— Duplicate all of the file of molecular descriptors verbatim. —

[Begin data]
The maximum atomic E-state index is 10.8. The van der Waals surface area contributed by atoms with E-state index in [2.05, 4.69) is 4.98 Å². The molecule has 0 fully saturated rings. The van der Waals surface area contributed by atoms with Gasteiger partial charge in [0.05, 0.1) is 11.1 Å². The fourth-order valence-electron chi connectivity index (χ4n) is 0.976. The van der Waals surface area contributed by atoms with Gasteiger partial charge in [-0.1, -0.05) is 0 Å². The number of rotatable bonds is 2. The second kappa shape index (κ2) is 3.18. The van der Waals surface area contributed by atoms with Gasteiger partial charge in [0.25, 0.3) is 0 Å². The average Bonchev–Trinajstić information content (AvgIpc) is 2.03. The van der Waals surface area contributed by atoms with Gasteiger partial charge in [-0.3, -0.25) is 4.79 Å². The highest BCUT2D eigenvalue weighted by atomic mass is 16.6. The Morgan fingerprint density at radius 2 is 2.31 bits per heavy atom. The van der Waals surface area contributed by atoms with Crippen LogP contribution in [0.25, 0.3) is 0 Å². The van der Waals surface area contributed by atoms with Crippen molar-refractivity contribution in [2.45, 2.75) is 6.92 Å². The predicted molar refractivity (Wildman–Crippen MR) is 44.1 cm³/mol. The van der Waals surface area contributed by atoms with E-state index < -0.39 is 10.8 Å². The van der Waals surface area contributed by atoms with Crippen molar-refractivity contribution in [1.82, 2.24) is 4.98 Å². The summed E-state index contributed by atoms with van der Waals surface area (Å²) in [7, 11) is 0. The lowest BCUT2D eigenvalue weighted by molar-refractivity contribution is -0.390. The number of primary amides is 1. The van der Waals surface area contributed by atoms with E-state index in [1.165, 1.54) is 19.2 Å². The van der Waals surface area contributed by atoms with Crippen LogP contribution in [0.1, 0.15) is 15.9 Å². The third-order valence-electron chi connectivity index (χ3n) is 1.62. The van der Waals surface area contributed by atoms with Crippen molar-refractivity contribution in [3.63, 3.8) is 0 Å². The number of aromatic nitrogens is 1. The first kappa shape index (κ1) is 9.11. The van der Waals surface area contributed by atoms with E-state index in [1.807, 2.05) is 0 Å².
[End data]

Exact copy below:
The maximum atomic E-state index is 10.8. The van der Waals surface area contributed by atoms with E-state index in [2.05, 4.69) is 4.98 Å². The molecule has 0 fully saturated rings. The van der Waals surface area contributed by atoms with Gasteiger partial charge in [0.05, 0.1) is 11.1 Å². The fourth-order valence-electron chi connectivity index (χ4n) is 0.976. The van der Waals surface area contributed by atoms with Gasteiger partial charge in [-0.1, -0.05) is 0 Å². The number of rotatable bonds is 2. The second kappa shape index (κ2) is 3.18. The van der Waals surface area contributed by atoms with Gasteiger partial charge in [0.25, 0.3) is 0 Å². The average Bonchev–Trinajstić information content (AvgIpc) is 2.03. The van der Waals surface area contributed by atoms with Gasteiger partial charge in [-0.3, -0.25) is 4.79 Å². The highest BCUT2D eigenvalue weighted by atomic mass is 16.6. The Morgan fingerprint density at radius 2 is 2.31 bits per heavy atom. The van der Waals surface area contributed by atoms with Crippen LogP contribution in [0.25, 0.3) is 0 Å². The van der Waals surface area contributed by atoms with Crippen molar-refractivity contribution in [2.45, 2.75) is 6.92 Å². The predicted molar refractivity (Wildman–Crippen MR) is 44.1 cm³/mol. The van der Waals surface area contributed by atoms with E-state index < -0.39 is 10.8 Å². The van der Waals surface area contributed by atoms with Crippen molar-refractivity contribution in [1.82, 2.24) is 4.98 Å². The summed E-state index contributed by atoms with van der Waals surface area (Å²) in [7, 11) is 0. The lowest BCUT2D eigenvalue weighted by molar-refractivity contribution is -0.390. The number of primary amides is 1. The van der Waals surface area contributed by atoms with E-state index in [1.165, 1.54) is 19.2 Å². The van der Waals surface area contributed by atoms with Crippen LogP contribution in [0.1, 0.15) is 15.9 Å². The third-order valence-electron chi connectivity index (χ3n) is 1.62. The van der Waals surface area contributed by atoms with Crippen molar-refractivity contribution in [3.63, 3.8) is 0 Å². The number of aromatic nitrogens is 1. The first kappa shape index (κ1) is 9.11. The van der Waals surface area contributed by atoms with E-state index in [1.807, 2.05) is 0 Å².